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Hunter X Hunter: Phantom Rouge
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by Jay Seaver

"Fun, though I'm not sure what a rouge is (phantom or otherwise) here."
3 stars

SCREENED AT THE 2014 FANTASIA INTERNATIONAL FILM FESTIVAL: Every time a film that is spun out of a long-running manga or anime series lands on the festival schedule (or, less frequently, plays locally), I get the idea of grabbing one of the Wednesday regulars at the comic shop and asking what I need to know, though I never do. As a result, I've really got no idea how "Phantom Rouge" plays to longtime fans of "Hunter X Hunter", although I'd guess they will go for it, as might the rest of us if we catch up.

The two Hunters who take the lead in this adventure are Gon and Kilua, twelve-year-old boys who nevertheless are exceptionally well-trained martial artists who can enhance their abilities by tapping into a force called "nen". While the Hunter Academy is training them to be adventurers and peacekeepers in a world of strange powers and mysteries, their newest mission is personal: Their friend and fellow Hunter Kurapika has had his eyes stolen by an evil magician, although he still receives enough imagery through them to direct Gon and Kilua to look for a manor with a certain view. Gon winds up enlisting the help of street puppeteer Retsu, although Kilua is wary, not so much because he doesn't like girls, but because he was born into a family of assassins and struggles with the entire idea of friends, including Gon.

Well, that certainly describes an animated movie based upon a manga I have never read that was as a result kind of difficult to wrap my head around. Kudos to those involved for keeping it from becoming incomprehensible, though - along with the trés kawaii bit that opened the movie to introduce Gon, Kilua, and Hunter Academy to newbies like me, the filmmakers do a fair job of explaining as they go. A benefit, perhaps, of having preteen heroes still learning about the frantic world around them. It can still be somewhat overwhelming, especially since the exposition is not spread around evenly: There's full background on Kurapika despite him spending much of the movie sidelined, just enough on Kilua to feel like half the story, while main character Gon is left fairly simple. Still, the last-act pile-up of characters is shockingly manageable, even if all the talk of "nen" does sort of become gobbledegook to an outsider such as me.

One thing that kind of struck me about it, and I wonder if it's generally true for similar manga & anime, is that while Gon is the protagonist, the more interesting character is his friend Killua, struggling with the very idea of having friends. As much as it makes one kind of want the movie to be about that 12-year-old "hunter" in training, it wouldn't work the other way around; Gon would become kind of extraneous. And truth be told, there's benefit to that; for all the life-and-death struggles that this story (and presumably the rest of the franchise) features, centering it around a kid who is pretty upbeat by nature even if his backstory has him looking to avenge his father keeps it from being a dour, gritty thing. The voice work reflects it, with Megumi Han giving a high-energy performance as Gon and Mariya Ise more introspective as Kilua but still picking up some of his friend's energy, even if it sometimes comes out as exasperation.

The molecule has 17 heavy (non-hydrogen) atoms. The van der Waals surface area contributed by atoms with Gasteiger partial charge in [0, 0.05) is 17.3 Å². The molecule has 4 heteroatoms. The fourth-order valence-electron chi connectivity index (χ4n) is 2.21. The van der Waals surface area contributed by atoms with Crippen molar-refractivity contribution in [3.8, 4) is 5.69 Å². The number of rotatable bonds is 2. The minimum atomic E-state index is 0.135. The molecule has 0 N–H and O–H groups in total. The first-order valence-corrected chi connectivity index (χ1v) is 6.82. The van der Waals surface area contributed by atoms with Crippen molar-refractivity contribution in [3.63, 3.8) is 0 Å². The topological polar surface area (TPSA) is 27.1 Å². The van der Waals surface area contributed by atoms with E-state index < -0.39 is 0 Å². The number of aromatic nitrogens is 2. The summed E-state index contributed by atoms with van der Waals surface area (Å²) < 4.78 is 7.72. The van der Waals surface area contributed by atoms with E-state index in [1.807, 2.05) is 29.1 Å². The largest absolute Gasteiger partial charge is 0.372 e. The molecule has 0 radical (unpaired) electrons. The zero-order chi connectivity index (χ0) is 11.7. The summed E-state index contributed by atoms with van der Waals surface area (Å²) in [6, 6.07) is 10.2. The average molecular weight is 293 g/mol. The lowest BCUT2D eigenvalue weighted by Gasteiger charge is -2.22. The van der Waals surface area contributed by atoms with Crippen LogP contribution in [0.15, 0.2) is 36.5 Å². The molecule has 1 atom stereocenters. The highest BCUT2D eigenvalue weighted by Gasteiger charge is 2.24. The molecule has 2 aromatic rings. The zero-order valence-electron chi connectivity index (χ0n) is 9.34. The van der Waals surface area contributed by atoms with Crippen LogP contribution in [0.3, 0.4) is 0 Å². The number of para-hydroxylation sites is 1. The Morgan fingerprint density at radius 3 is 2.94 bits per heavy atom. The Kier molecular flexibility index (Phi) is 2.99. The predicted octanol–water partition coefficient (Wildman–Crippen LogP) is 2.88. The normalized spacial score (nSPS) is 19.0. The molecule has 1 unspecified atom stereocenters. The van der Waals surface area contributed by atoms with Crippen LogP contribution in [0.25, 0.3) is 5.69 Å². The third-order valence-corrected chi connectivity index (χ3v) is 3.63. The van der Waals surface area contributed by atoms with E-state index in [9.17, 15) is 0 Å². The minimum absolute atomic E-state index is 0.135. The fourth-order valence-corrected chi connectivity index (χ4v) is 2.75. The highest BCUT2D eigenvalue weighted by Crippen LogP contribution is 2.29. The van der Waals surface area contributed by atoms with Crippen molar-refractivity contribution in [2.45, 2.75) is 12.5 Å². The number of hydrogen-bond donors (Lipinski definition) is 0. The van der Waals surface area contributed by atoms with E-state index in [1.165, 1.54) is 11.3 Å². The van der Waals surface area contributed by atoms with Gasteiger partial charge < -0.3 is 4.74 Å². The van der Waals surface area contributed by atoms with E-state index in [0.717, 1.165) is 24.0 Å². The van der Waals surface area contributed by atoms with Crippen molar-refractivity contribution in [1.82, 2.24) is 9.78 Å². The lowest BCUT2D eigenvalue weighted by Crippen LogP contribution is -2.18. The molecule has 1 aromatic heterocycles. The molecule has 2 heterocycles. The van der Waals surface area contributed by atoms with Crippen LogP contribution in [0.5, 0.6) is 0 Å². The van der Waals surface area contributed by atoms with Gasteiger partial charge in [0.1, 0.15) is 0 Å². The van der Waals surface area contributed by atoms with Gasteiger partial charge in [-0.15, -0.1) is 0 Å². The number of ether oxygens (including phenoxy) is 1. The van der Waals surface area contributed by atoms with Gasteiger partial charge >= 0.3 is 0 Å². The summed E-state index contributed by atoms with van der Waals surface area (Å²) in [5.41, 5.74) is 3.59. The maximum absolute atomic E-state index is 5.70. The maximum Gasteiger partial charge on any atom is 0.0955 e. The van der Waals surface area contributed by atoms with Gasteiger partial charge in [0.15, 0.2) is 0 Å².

Visually, it carries a lot of that spark as well, keeping the big-eyed, spiky-haired character designs from Yoshihiro Togashi’s manga, dropping them into a world that's detailed enough to look good but not enough that a whole lot of detail has to be added to the characters to keep up. It's not quite a prestige picture that has a lot of snazzy CGI integrated with the cel-based material - like a lot of these spinoffs, it looks like a TV series with more polish - but it still looks pretty good, even if it does have stretches that are a series of still frames rather than motion. That's despite director Yuzo Sato handling the action well, no small feat in a world where plenty of characters have the sort of superpowers that can render a fight scene a confusing mess.

I wasn't converted to a fan, but I enjoyed "Phantom Rouge" enough to see the next one a day later, and while I was hoping for something that was able to excite non-fans as well - I always hope for that - that's a fair result, especially considering it's got plenty for the long-time fan in it.

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originally posted: 09/12/14 01:42:53
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OFFICIAL SELECTION: 2014 Fantasia International Film Festival For more in the 2014 Fantasia International Film Festival series, click here.

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Directed by
  Yuzo Sato

Written by
  Shoji Yonemura

  Megumi Han
  Mariya Ise
  Miyuki Sawashiro
  Keiji Fujiwara
  Naohito Fujiki

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